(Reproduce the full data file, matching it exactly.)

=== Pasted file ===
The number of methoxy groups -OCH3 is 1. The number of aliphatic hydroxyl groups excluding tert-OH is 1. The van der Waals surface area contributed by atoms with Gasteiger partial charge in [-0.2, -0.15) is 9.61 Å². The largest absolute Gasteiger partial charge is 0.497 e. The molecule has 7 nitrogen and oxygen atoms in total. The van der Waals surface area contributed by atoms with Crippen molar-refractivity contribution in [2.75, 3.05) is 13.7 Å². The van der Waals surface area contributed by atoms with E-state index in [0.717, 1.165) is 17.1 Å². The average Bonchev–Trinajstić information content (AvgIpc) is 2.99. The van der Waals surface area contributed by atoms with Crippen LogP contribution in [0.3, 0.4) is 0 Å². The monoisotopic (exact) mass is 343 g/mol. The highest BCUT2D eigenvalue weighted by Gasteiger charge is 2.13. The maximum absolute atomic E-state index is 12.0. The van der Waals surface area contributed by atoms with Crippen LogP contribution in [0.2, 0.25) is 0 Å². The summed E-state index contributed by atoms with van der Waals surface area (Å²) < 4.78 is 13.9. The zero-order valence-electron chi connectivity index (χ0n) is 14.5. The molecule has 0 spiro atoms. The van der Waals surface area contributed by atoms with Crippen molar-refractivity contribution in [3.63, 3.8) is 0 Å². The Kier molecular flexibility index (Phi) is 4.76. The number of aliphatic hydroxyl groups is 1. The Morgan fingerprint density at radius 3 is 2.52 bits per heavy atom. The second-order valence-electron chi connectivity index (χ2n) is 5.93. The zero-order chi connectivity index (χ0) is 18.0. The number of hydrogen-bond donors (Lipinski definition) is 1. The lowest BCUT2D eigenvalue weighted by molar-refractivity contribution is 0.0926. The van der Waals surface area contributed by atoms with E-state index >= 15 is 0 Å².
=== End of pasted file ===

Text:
The number of methoxy groups -OCH3 is 1. The number of aliphatic hydroxyl groups excluding tert-OH is 1. The van der Waals surface area contributed by atoms with Gasteiger partial charge in [-0.2, -0.15) is 9.61 Å². The largest absolute Gasteiger partial charge is 0.497 e. The molecule has 7 nitrogen and oxygen atoms in total. The van der Waals surface area contributed by atoms with Crippen molar-refractivity contribution in [2.75, 3.05) is 13.7 Å². The van der Waals surface area contributed by atoms with E-state index in [0.717, 1.165) is 17.1 Å². The average Bonchev–Trinajstić information content (AvgIpc) is 2.99. The van der Waals surface area contributed by atoms with Crippen LogP contribution in [0.3, 0.4) is 0 Å². The monoisotopic (exact) mass is 343 g/mol. The highest BCUT2D eigenvalue weighted by Gasteiger charge is 2.13. The maximum absolute atomic E-state index is 12.0. The van der Waals surface area contributed by atoms with Crippen LogP contribution in [0.2, 0.25) is 0 Å². The summed E-state index contributed by atoms with van der Waals surface area (Å²) < 4.78 is 13.9. The zero-order valence-electron chi connectivity index (χ0n) is 14.5. The molecule has 0 spiro atoms. The van der Waals surface area contributed by atoms with Crippen molar-refractivity contribution in [3.63, 3.8) is 0 Å². The Kier molecular flexibility index (Phi) is 4.76. The number of aliphatic hydroxyl groups is 1. The Morgan fingerprint density at radius 3 is 2.52 bits per heavy atom. The second-order valence-electron chi connectivity index (χ2n) is 5.93. The zero-order chi connectivity index (χ0) is 18.0. The number of hydrogen-bond donors (Lipinski definition) is 1. The lowest BCUT2D eigenvalue weighted by molar-refractivity contribution is 0.0926. The van der Waals surface area contributed by atoms with E-state index >= 15 is 0 Å².